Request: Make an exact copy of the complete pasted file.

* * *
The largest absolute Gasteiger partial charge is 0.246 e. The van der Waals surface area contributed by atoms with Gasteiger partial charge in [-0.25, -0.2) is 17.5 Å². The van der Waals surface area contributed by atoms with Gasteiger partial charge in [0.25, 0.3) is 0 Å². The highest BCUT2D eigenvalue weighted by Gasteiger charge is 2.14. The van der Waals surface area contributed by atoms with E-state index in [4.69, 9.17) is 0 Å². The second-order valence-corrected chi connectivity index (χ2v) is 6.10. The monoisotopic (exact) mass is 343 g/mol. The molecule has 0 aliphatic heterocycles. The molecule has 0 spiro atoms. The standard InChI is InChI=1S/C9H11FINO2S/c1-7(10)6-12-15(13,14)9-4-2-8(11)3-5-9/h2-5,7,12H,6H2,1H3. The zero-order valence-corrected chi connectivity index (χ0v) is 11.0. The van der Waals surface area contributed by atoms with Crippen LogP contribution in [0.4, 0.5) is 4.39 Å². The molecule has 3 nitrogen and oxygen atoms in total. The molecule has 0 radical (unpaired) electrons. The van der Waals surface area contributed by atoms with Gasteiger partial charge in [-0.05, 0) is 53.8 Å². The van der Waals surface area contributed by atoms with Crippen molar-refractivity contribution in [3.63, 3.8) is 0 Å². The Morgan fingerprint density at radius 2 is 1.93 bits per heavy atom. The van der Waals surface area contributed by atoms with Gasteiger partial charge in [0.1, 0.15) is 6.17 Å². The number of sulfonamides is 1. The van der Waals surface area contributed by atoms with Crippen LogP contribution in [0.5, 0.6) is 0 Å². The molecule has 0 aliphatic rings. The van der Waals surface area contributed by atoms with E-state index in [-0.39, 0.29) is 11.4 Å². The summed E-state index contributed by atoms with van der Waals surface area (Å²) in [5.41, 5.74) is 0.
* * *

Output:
The largest absolute Gasteiger partial charge is 0.246 e. The van der Waals surface area contributed by atoms with Gasteiger partial charge in [-0.25, -0.2) is 17.5 Å². The van der Waals surface area contributed by atoms with Gasteiger partial charge in [0.25, 0.3) is 0 Å². The highest BCUT2D eigenvalue weighted by Gasteiger charge is 2.14. The van der Waals surface area contributed by atoms with E-state index in [4.69, 9.17) is 0 Å². The second-order valence-corrected chi connectivity index (χ2v) is 6.10. The monoisotopic (exact) mass is 343 g/mol. The molecule has 0 aliphatic heterocycles. The molecule has 0 spiro atoms. The standard InChI is InChI=1S/C9H11FINO2S/c1-7(10)6-12-15(13,14)9-4-2-8(11)3-5-9/h2-5,7,12H,6H2,1H3. The zero-order valence-corrected chi connectivity index (χ0v) is 11.0. The van der Waals surface area contributed by atoms with Crippen LogP contribution in [0.4, 0.5) is 4.39 Å². The molecule has 3 nitrogen and oxygen atoms in total. The molecule has 0 radical (unpaired) electrons. The van der Waals surface area contributed by atoms with Gasteiger partial charge in [-0.05, 0) is 53.8 Å². The van der Waals surface area contributed by atoms with Crippen molar-refractivity contribution in [3.63, 3.8) is 0 Å². The Morgan fingerprint density at radius 2 is 1.93 bits per heavy atom. The van der Waals surface area contributed by atoms with Gasteiger partial charge in [0.1, 0.15) is 6.17 Å². The number of sulfonamides is 1. The van der Waals surface area contributed by atoms with Crippen LogP contribution in [0.5, 0.6) is 0 Å². The molecule has 0 aliphatic rings. The van der Waals surface area contributed by atoms with E-state index in [-0.39, 0.29) is 11.4 Å². The summed E-state index contributed by atoms with van der Waals surface area (Å²) in [5.41, 5.74) is 0.